again prohibited obligation of construction funds until the completion of the second review (P.L. 112-10). The scope for both the 2010 SSRA and the 2012 uSSRA addressed accidental release of pathogens from the NBAF in Manhattan, Kansas, and excluded terrorist acts and malicious threats from its risk assessments.

The NRC convened a committee of experts to evaluate the adequacy and validity of the uSSRA. This report is the committee’s evaluation of the final uSSRA.


The committee evaluated the uSSRA provided by DHS in February 2012 and finds that it is a substantial improvement over the original 2010 SSRA. DHS and its contractors should be commended for this effort. Many of the shortcomings identified by the previous committee have been addressed in the uSSRA, and this has resulted in a more quantitative and transparent analysis. The uSSRA uses more conventional risk assessment methods and better complies with standard practice than did the 2010 SSRA. In general, the descriptions of the approaches are clear, and the uSSRA uses appropriate conceptual models and methods.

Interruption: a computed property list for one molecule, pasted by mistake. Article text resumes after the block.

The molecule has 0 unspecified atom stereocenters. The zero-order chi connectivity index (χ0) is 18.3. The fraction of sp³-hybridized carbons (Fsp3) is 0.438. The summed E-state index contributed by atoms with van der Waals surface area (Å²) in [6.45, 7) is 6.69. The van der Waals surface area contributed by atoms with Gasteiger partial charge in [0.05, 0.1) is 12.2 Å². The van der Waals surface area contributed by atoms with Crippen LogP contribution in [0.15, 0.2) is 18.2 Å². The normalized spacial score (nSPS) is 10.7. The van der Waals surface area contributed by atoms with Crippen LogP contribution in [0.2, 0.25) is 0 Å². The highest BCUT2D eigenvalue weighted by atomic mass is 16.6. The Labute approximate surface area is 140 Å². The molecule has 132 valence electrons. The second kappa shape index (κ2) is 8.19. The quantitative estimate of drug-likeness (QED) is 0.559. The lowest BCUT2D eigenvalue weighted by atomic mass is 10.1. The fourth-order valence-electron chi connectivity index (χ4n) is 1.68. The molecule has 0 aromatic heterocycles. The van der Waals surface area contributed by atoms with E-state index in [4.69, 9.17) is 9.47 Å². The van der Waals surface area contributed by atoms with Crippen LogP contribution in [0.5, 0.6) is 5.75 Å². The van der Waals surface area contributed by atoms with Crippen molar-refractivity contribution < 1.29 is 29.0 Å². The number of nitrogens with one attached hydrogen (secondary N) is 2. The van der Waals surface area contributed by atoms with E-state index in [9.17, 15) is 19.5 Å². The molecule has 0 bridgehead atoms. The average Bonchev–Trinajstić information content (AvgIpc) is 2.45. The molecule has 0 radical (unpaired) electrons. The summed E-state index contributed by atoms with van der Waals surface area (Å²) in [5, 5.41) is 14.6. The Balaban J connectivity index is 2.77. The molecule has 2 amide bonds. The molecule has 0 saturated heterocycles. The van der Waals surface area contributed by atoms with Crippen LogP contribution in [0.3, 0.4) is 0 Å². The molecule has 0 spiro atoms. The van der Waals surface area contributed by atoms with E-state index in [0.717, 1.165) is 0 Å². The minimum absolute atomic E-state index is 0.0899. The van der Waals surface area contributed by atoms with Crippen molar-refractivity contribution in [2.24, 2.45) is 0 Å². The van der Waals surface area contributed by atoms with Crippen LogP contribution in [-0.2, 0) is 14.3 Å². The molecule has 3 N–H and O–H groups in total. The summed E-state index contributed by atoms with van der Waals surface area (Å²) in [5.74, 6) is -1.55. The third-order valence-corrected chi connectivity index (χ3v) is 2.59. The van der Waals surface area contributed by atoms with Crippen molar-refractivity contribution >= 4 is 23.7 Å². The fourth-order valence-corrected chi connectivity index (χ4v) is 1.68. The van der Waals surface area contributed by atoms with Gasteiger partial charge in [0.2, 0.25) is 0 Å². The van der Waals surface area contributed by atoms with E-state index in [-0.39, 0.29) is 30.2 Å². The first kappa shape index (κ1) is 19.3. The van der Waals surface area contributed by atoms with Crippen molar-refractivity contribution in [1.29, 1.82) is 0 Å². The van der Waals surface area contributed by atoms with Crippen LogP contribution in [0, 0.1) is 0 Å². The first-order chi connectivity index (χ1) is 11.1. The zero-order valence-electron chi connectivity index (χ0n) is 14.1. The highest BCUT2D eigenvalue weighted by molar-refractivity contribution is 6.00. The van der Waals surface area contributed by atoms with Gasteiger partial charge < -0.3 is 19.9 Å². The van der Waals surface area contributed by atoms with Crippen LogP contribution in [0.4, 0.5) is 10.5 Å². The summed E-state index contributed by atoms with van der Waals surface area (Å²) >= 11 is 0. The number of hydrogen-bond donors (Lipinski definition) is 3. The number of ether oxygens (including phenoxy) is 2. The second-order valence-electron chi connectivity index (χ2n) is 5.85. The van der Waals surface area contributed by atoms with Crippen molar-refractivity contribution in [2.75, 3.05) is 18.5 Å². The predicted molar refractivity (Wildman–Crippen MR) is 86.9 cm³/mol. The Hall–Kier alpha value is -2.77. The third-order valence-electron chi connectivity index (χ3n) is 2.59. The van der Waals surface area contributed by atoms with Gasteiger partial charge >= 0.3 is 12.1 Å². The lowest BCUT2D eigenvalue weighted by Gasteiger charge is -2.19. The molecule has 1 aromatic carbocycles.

The quantitative conclusions of the uSSRA differ dramatically from those of the 2010 SSRA. Data and methods of the previous risk assessment led to a conclusion that for the two scenarios with the greatest risk of FMDv release (fomite and worker without respiratory protection), there would be a 70% probability that FMDv release would cause an infection resulting in an outbreak during the 50-year life span of the NBAF in Manhattan, Kansas. In contrast, the uSSRA concludes that the cumulative probability for 142 risk events (including catastrophic events such as tornadoes and earthquakes) leading to an accidental release of FMDv over 50 years is about 0.11% (or 1 in 46,000 per year), which is orders of magnitude lower than the first estimate. Improvements in the 65% design phase documents for the facility compared with the earlier and less complete design documents on which the 2010 SSRA was based may explain some of the risk reduction. However, the committee believes that questionable and inappropriate assumptions were used in the uSSRA that led to artificially lower estimates of the probabilities and amounts of pathogen released.

In contrast with the 2010 SSRA, which cited fomites and lack of respiratory protection as the most likely pathways of accidental FMDv release, the uSSRA concludes that the most likely release mechanisms are those associated with natural hazards, specifically earthquakes and tornadoes. The uSSRA concludes that these are about 20 times more likely than operational pathways.

Despite improvements, the committee finds that the uSSRA under-

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